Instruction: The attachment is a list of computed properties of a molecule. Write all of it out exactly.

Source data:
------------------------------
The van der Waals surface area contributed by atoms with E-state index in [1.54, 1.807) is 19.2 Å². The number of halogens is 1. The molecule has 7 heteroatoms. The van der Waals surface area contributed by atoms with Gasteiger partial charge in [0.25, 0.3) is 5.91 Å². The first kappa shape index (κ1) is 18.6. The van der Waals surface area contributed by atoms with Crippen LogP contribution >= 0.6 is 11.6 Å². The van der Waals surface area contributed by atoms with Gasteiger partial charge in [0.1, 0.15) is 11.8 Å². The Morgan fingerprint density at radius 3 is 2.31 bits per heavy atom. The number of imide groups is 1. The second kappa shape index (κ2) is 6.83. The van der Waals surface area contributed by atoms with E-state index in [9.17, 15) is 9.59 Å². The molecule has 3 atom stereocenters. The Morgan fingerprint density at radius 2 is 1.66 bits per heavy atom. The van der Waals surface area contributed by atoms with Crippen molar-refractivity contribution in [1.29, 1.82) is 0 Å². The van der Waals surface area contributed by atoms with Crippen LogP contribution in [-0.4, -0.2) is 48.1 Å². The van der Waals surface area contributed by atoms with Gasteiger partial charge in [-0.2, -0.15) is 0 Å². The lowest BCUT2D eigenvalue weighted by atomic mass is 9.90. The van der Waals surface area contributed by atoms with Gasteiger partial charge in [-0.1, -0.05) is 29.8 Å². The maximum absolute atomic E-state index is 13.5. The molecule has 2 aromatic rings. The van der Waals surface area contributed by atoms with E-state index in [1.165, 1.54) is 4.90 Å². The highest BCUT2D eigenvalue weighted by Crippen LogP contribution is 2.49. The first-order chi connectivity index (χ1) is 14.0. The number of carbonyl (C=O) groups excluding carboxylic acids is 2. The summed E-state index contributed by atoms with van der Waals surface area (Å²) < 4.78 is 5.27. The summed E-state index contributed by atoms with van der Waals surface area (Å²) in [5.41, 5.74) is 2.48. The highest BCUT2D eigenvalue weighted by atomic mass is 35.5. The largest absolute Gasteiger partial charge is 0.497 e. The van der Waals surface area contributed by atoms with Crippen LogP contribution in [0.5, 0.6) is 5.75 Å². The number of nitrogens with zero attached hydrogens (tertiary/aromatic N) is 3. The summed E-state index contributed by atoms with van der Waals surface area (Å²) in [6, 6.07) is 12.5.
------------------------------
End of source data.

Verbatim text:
The van der Waals surface area contributed by atoms with E-state index in [1.54, 1.807) is 19.2 Å². The number of halogens is 1. The molecule has 7 heteroatoms. The van der Waals surface area contributed by atoms with Gasteiger partial charge in [0.25, 0.3) is 5.91 Å². The first kappa shape index (κ1) is 18.6. The van der Waals surface area contributed by atoms with Crippen LogP contribution >= 0.6 is 11.6 Å². The van der Waals surface area contributed by atoms with Gasteiger partial charge in [0.1, 0.15) is 11.8 Å². The Morgan fingerprint density at radius 3 is 2.31 bits per heavy atom. The number of imide groups is 1. The second kappa shape index (κ2) is 6.83. The van der Waals surface area contributed by atoms with E-state index in [9.17, 15) is 9.59 Å². The molecule has 3 atom stereocenters. The Morgan fingerprint density at radius 2 is 1.66 bits per heavy atom. The van der Waals surface area contributed by atoms with Crippen molar-refractivity contribution in [1.29, 1.82) is 0 Å². The van der Waals surface area contributed by atoms with Crippen LogP contribution in [-0.4, -0.2) is 48.1 Å². The van der Waals surface area contributed by atoms with Gasteiger partial charge in [-0.2, -0.15) is 0 Å². The lowest BCUT2D eigenvalue weighted by atomic mass is 9.90. The van der Waals surface area contributed by atoms with Gasteiger partial charge in [-0.1, -0.05) is 29.8 Å². The maximum absolute atomic E-state index is 13.5. The molecule has 2 aromatic rings. The van der Waals surface area contributed by atoms with E-state index in [1.165, 1.54) is 4.90 Å². The highest BCUT2D eigenvalue weighted by Crippen LogP contribution is 2.49. The first-order chi connectivity index (χ1) is 14.0. The number of carbonyl (C=O) groups excluding carboxylic acids is 2. The summed E-state index contributed by atoms with van der Waals surface area (Å²) < 4.78 is 5.27. The summed E-state index contributed by atoms with van der Waals surface area (Å²) in [5.41, 5.74) is 2.48. The highest BCUT2D eigenvalue weighted by atomic mass is 35.5. The largest absolute Gasteiger partial charge is 0.497 e. The van der Waals surface area contributed by atoms with Crippen LogP contribution in [0.5, 0.6) is 5.75 Å². The number of nitrogens with zero attached hydrogens (tertiary/aromatic N) is 3. The summed E-state index contributed by atoms with van der Waals surface area (Å²) in [6, 6.07) is 12.5.